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This issue arises not only in online auctions, but live auctions as well. The high bidder prior to the lot being denoted, “Sold!” wishes to retract his bid. For instance, the high bid is $130,000 and the auctioneer is asking for $135,000 and the high bidder says, “I wish to retract my bid …”

State law around the United States suggests when the auctioneer takes the $130,000 bid, the prior $125,000 bid is voided — disappears. Further, this same state law suggests if the $130,000 bidder retracts his bid, the prior $125,000 bid is not revived.

While this is not terribly problematic in a live auction, it can be more difficult for the seller/auctioneer in an online auction. Some auctioneers have put in their terms that in the event the high bidder retracts his bid, the prior bid is made the high bidder — contrary to state law.

However, this state law (UCC § 2-328) can be treated as a gap filler so long as all obligations of good faith, diligence, reasonableness, and care prescribed by [the Uniform Commercial Code] may not be disclaimed by agreement per UCC § 1-302.

We wrote about the often overlooked slippery slope of modifying the UCC § 2-328 given virtually any modification typically violates the obligations of good faith, diligence, reasonableness and care otherwise prescribed: https://mikebrandlyauctioneer.wordpress.com/2020/04/23/gap-filling-and-were-just-stopping-for-one-drink/.

For instance, if we obligate the prior bidder as the high bidder in the case of bidder retraction, what is this new high bidder rewarded for this duty? Particularly in an online event, is he relieved of other purchases he made subsequent to being outbid so that he can pay for this subject item? Can the auctioneer still take a higher bid at this point?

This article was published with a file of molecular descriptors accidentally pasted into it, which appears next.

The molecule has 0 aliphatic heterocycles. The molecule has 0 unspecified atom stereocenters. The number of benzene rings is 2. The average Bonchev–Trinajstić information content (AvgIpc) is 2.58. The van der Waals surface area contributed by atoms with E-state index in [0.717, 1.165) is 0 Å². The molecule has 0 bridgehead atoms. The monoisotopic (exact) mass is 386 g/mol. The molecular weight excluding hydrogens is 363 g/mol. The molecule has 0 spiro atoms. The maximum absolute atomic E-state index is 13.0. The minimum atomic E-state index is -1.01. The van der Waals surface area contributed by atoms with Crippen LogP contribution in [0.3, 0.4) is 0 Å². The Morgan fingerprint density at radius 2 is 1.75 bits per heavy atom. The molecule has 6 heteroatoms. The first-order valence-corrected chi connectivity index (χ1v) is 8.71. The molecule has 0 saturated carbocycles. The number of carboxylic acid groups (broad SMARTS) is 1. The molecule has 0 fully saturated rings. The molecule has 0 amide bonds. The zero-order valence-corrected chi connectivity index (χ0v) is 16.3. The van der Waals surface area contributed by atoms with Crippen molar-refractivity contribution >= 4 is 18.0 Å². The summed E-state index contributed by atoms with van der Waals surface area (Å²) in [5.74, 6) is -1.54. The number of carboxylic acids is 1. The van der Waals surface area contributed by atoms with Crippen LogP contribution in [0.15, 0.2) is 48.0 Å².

It seems to us quite reasonable that when a bidder is outbid, he has no further obligation to that subject property and is free to bid again, bid on other items and/or withdraw from the auction event per his wishes. Being suddenly unilaterally obligated to an property again seems unreasonable (lacking reasonableness.)

What’s an auctioneer to do? Certainly in the event of high bidder retraction, the prior bidder could be revived with the option to remain the high bidder or not — and in fact, with enough time and notice, not retracting that new high bid could imply acceptance of his new position. Of course, this new high bidder could retract his bid as well …

The problem would be if an auction was to close in, say one minute, and the high bidder retracted his bid, that prior bidder would not have enough time nor notice to make an informed decision to accept his purchase or retract his bid. Maybe online, any bidder retraction should extend the subject property materially and send an email to or otherwise notices all other prior bidders?

Obviously not all prior bidders — in the event of a retraction — would be bothered by being the high bidder again at their previous high bid. It seems reasonable to give those bidders that option, but not that obligation, just like live auctions have done for decades.

Mike Brandly, Auctioneer, CAI, CAS, AARE has been an auctioneer and certified appraiser for over 30 years. His company’s auctions are located at: Mike Brandly, Auctioneer, RES Auction Services, and Goodwill Columbus Car Auction. He serves as Distinguished Faculty at Hondros College, Executive Director of The Ohio Auction School, and an Instructor at the National Auctioneers Association’s Designation Academy and Western College of Auctioneering. He is faculty at the Certified Auctioneers Institute held at Indiana University and is approved by The Supreme Court of Ohio for attorney education.